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Project Notes

#316 QSOPBreakout

All about soldering and the Boldport Club QSOP breakout board.

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Notes

The QSOPBreakout was a special (read: beautiful!) board produced for the BoldportClub to help members practice QSOP-24 soldering techniques for the Touchy project.

QSOP: Quarter-size small-outline package, with pin spacing of 0.635mm.

This is not a project in its own right, but I thought might be worthwhile using this as an excuse to consolidate everything I’ve learned so far regarding soldering techniques.

And secondly, perhaps there is something useful I can do with the QSOPBreakout board after all .. other than use it as a breakout board of course. And it turns out there is .. see the SolarPendulum!

All about Soldering

It is worth acknowledging that there are two potentially conflicting perspectives on soldering:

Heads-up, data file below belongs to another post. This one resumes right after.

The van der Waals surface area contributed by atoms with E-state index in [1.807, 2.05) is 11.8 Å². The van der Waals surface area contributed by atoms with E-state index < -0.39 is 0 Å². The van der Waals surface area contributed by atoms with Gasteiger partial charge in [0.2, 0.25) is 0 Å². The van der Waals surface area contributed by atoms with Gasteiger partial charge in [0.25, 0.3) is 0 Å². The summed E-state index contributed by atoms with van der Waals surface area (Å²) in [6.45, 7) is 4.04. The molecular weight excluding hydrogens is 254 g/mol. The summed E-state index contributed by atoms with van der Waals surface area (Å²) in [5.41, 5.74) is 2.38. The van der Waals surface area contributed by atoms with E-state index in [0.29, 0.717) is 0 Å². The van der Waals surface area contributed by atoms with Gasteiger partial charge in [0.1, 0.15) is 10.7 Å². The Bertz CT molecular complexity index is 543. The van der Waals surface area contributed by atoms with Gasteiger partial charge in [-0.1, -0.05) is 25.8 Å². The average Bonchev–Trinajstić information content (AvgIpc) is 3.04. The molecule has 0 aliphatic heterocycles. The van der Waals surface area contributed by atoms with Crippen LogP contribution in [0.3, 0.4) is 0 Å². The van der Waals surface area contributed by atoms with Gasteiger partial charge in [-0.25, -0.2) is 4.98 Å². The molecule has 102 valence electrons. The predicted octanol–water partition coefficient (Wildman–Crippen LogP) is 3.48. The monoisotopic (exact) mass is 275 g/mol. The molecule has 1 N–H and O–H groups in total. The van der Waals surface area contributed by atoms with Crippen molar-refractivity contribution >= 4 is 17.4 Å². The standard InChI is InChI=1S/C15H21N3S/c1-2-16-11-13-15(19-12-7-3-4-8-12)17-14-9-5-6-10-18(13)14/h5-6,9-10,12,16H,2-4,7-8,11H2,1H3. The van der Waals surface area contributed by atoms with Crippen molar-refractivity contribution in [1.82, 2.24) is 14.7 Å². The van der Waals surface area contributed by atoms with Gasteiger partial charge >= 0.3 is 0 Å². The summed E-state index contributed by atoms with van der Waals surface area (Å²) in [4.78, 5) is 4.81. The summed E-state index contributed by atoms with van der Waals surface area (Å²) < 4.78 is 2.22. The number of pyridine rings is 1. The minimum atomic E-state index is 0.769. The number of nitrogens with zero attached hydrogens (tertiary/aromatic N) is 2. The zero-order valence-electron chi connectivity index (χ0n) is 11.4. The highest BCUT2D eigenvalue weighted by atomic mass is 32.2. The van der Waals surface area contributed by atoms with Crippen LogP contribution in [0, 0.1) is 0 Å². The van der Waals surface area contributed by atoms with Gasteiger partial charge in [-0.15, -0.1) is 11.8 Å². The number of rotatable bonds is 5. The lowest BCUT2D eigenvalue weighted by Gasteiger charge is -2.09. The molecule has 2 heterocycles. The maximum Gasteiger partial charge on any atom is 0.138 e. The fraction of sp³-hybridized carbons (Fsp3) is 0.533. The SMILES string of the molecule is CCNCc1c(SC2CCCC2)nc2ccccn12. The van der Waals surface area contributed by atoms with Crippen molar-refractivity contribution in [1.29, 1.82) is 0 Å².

• it’s a purely functional manufacturing process
  • it is an essential craft in the creative process

Most of the time, a good solder joint is all about mechanical and electrical conformity with the specification. Repeatability, quality control and inspectability are paramount.

But for hobbyists, artists and small-batch manufacturing, other considerations such as aesthetics may be more important.

And if you’ve been around the Boldport Club, then perfect shiny solder domes may be the most important thing of all;-)

Some other projects that touch on soldering techniques:

Soldering Tutorials

There’s some great tutorials on YouTube and around the net. Here are a few I’ve seen:

Functional Soldering

What’s the secret to good soldering? It seems it is really just practice, and recognising that everything can make a difference:

  • thermal mass of the iron
  • thermal mass of the board/component/traces being soldered
  • iron temperature control
  • tinned, suitable iron tip
  • flux
  • solder quality
  • solder composition
  • soldering technique
  • cleanliness/preparation of the board
  • substrate composition

As long as you have an iron with good temperature control (or at least known temperature), then the factors I’ve found most significant are:

  • the solder you use
  • keeping the iron tip clean/tinned/usable

Regarding the solder: